Steven remains on track for coaching success

Posted: 22/08/2016 | Scottish War Blinded

We last spoke to Steven Waterston in June 2014, following his nomination by Scottish War Blinded to run part of the Queen’s Commonwealth Baton Relay in recognition of his determination in overcoming a visual impairment and neurosurgery to continue his passion for athletics.

Steven worked during that time with fellow Scottish War Blinded members in the gym at the Linburn Centre as part of his work experience modules to gain a B-Tec Level/HND in Sports & Exercise qualification. Since then, Steven has completed UK Athletics coaching courses, qualified as Personal Trainer and now works with promising young athletes as a coach at Meadowbank Stadium.

We caught up with Steven to learn more about the coaching programmes he delivers to young athletes as well as his own progress as a visually impaired runner.

Steven describes the programme of coaching he delivers:

“The coaching programme includes the fundamentals of Run Jump Throw (RJT), which incorporates foundation movement patterns to help improve performance and minimise potential injury. The athletic season consists of three macro-cycles which focus on endurance based aerobic conditioning, strength and conditioning as well as speed.”

When asked whether fun is the key factor as opposed to competition at this age, Steven added:

“This is a competitive environment and the kids are keen to see progress and win events, so it can be quite challenging to keep everyone motivated. The coaching is designed to encourage and nurture competition whilst simultaneously promoting the values of sportsmanship and fun. If you lose the element of competition, the kids may not engage with the activity or reach their full potential.”

Steven is an IPC Cerebral Palsy qualified athlete who regularly competes in races across the country. As Steven admits, his advancing years provide greater wisdom with regards to his running and achieving his own personal goals:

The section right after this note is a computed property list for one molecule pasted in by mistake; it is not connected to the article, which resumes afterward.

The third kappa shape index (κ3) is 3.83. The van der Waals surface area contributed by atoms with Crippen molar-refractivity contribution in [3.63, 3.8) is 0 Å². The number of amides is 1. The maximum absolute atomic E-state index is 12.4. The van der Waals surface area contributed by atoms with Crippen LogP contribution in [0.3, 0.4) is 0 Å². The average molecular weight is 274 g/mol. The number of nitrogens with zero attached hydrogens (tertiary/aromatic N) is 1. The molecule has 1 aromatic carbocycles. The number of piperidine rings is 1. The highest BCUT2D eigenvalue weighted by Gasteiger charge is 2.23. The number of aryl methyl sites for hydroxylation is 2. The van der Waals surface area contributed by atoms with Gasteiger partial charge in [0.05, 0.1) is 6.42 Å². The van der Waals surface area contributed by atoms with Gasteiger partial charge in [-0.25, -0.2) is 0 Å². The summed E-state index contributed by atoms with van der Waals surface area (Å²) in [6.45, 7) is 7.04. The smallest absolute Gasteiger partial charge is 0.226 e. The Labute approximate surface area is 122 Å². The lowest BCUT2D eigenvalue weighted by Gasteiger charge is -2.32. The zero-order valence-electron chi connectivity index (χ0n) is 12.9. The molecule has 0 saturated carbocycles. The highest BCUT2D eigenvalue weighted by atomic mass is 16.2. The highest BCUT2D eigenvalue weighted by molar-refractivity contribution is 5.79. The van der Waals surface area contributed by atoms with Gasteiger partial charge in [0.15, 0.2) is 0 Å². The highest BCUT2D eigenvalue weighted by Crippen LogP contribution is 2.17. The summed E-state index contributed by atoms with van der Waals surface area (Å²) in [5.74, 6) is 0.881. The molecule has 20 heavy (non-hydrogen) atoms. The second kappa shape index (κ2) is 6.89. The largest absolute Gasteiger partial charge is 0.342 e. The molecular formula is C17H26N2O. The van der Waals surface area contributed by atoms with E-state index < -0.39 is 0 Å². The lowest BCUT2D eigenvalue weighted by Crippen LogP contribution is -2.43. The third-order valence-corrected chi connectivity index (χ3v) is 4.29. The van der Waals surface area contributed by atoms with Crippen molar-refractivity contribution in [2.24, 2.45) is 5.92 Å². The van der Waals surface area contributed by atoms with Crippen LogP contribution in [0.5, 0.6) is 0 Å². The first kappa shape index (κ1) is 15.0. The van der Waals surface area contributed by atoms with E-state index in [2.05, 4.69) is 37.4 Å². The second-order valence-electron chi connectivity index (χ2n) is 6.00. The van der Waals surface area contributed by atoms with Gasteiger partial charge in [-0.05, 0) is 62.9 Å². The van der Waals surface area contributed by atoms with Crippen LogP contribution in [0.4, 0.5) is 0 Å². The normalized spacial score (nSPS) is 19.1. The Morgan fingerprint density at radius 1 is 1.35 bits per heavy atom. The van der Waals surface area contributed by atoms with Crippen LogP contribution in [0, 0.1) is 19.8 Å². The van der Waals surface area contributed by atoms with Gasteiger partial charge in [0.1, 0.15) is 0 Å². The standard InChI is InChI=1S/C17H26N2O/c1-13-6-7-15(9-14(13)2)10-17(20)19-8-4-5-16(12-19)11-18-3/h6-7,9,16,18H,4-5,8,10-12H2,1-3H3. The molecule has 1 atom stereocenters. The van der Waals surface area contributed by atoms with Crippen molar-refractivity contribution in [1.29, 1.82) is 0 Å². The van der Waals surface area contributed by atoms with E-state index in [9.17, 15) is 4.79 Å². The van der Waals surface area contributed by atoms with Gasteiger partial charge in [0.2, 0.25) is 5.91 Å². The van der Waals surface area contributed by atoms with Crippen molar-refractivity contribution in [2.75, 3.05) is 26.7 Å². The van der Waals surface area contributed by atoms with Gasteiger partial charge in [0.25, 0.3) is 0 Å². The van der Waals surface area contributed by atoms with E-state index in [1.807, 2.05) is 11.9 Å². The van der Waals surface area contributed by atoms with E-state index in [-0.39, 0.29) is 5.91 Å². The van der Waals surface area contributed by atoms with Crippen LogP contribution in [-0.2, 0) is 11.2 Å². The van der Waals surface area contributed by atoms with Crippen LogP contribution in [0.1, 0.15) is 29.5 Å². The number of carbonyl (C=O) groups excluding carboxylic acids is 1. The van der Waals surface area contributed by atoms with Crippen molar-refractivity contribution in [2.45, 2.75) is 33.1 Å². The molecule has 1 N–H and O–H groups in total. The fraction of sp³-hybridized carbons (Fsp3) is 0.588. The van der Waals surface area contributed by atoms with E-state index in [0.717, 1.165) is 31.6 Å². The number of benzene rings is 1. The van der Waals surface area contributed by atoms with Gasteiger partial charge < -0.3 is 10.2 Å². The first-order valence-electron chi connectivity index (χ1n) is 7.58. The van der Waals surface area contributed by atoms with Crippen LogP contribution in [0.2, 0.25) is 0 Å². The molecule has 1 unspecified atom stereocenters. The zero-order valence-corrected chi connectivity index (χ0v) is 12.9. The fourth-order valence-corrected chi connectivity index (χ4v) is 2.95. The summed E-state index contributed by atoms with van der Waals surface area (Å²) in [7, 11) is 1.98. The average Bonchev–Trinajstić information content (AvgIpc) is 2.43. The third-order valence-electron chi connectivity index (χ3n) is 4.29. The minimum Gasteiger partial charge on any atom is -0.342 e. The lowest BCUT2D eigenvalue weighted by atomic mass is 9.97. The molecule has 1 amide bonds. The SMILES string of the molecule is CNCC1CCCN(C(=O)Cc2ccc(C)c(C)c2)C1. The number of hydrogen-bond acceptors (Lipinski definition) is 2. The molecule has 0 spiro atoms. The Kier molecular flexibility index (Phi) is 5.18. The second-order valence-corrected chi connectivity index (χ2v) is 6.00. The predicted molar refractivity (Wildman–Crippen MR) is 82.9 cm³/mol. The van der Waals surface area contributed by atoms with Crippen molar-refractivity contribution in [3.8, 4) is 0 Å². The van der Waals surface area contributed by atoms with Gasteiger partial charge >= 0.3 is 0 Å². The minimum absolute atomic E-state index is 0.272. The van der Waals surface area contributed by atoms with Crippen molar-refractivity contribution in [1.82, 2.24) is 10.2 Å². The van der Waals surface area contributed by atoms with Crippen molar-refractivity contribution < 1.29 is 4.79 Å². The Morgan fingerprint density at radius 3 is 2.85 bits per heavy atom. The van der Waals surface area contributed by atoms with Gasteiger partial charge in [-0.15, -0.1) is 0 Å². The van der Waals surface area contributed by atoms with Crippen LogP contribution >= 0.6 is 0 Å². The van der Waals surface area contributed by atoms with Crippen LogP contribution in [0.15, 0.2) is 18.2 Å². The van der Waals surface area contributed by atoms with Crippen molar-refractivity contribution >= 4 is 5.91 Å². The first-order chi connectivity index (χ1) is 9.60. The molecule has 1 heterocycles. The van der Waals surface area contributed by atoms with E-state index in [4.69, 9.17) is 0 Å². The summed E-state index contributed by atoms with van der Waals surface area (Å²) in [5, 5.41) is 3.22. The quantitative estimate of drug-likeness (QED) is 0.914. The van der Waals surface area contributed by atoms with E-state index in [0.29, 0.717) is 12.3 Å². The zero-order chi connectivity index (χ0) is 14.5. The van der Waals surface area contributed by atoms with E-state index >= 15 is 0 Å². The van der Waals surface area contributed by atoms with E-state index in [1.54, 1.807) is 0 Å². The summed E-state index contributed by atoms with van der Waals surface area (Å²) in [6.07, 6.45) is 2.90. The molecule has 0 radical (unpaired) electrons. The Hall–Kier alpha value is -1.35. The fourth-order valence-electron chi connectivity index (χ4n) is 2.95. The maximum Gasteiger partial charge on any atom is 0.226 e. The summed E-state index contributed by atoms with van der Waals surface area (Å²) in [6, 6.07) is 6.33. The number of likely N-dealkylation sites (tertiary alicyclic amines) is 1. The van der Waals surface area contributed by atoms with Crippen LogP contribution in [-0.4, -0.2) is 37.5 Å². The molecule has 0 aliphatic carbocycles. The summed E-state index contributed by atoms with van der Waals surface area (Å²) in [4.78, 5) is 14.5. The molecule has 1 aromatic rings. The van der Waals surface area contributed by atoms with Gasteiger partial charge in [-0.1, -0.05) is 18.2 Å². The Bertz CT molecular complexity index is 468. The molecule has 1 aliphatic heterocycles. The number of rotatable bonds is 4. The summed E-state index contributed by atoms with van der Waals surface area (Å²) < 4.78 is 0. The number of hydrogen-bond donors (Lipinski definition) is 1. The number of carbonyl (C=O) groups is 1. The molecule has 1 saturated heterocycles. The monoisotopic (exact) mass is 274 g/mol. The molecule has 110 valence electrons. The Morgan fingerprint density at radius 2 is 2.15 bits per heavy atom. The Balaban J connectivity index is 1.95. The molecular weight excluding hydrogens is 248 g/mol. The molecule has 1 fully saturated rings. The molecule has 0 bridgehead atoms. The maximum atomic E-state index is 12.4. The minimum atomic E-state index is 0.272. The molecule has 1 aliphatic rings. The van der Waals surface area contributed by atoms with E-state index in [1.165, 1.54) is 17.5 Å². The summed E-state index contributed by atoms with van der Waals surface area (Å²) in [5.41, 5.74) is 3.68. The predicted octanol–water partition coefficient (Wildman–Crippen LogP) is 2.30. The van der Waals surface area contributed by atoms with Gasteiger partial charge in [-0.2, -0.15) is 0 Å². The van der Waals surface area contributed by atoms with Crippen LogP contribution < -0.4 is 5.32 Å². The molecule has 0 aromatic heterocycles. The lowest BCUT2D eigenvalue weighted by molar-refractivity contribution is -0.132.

“I’m still running and getting older. I am now better able to understand my limitations and capabilities which helps me keep fit and pacify my need to run. So far this year, I’ve completed a number of races over 10 mile, 20 mile, half and full marathon distances, which included recording a marathon personal best of 3:51. Although, as a runner, I am never contented with times and I am always trying push the boundaries.”

Having seen several pictures of Steven running races using his cane, he provides further insight as to why he uses it:

“The cane is more for other than for myself as it identifies me as a visually impaired athlete. I generally use my cane in busier areas of the race and water stops to avoid trips and falls.”

When asked about his plans for future, Steven said:

“I have autumn races booked and currently training for them as well as waiting to see if I have been successful in the ballot for the 2017 London Marathon. I also love the coaching and really enjoy seeing the kids with smiles on their faces after they win a race or set a new personal best, so no plans to change that. I am also completing a diploma as an advanced personal trainer for obese and diabetic medical referrals which I am due to finish over the next couple of months.”

Did you know Scottish War Blinded supports veterans of the Armed Forces who have have encountered sight loss both during service or in subsequent later life? Lean more about our membership criteria